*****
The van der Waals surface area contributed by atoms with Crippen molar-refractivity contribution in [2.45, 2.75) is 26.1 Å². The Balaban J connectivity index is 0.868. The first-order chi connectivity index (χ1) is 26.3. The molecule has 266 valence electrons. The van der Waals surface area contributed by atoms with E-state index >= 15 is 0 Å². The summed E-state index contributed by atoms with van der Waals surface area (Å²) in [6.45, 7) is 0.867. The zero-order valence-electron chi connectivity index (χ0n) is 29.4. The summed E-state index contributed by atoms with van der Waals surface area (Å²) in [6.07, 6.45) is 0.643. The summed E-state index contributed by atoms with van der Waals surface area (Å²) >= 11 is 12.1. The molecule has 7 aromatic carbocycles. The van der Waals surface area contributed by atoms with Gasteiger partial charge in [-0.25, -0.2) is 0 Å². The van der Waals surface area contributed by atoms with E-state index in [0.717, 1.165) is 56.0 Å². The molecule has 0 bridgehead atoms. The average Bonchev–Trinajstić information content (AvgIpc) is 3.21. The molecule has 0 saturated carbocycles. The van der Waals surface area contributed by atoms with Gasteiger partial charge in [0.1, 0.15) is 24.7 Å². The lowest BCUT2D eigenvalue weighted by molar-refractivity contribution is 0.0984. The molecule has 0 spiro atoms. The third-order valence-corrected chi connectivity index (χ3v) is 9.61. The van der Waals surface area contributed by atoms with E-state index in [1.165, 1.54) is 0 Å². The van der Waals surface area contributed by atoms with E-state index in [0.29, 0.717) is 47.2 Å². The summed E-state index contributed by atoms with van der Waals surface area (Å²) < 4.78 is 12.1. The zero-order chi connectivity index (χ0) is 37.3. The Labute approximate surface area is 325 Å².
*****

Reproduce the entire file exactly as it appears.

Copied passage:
The van der Waals surface area contributed by atoms with Crippen molar-refractivity contribution in [2.45, 2.75) is 26.1 Å². The Balaban J connectivity index is 0.868. The first-order chi connectivity index (χ1) is 26.3. The molecule has 266 valence electrons. The van der Waals surface area contributed by atoms with E-state index >= 15 is 0 Å². The summed E-state index contributed by atoms with van der Waals surface area (Å²) in [6.45, 7) is 0.867. The zero-order valence-electron chi connectivity index (χ0n) is 29.4. The summed E-state index contributed by atoms with van der Waals surface area (Å²) in [6.07, 6.45) is 0.643. The summed E-state index contributed by atoms with van der Waals surface area (Å²) >= 11 is 12.1. The molecule has 7 aromatic carbocycles. The van der Waals surface area contributed by atoms with Gasteiger partial charge in [-0.25, -0.2) is 0 Å². The van der Waals surface area contributed by atoms with E-state index in [0.717, 1.165) is 56.0 Å². The molecule has 0 bridgehead atoms. The average Bonchev–Trinajstić information content (AvgIpc) is 3.21. The molecule has 0 saturated carbocycles. The van der Waals surface area contributed by atoms with Gasteiger partial charge in [0.1, 0.15) is 24.7 Å². The lowest BCUT2D eigenvalue weighted by molar-refractivity contribution is 0.0984. The molecule has 0 spiro atoms. The third-order valence-corrected chi connectivity index (χ3v) is 9.61. The van der Waals surface area contributed by atoms with E-state index in [1.165, 1.54) is 0 Å². The van der Waals surface area contributed by atoms with E-state index in [0.29, 0.717) is 47.2 Å². The summed E-state index contributed by atoms with van der Waals surface area (Å²) < 4.78 is 12.1. The zero-order chi connectivity index (χ0) is 37.3. The Labute approximate surface area is 325 Å².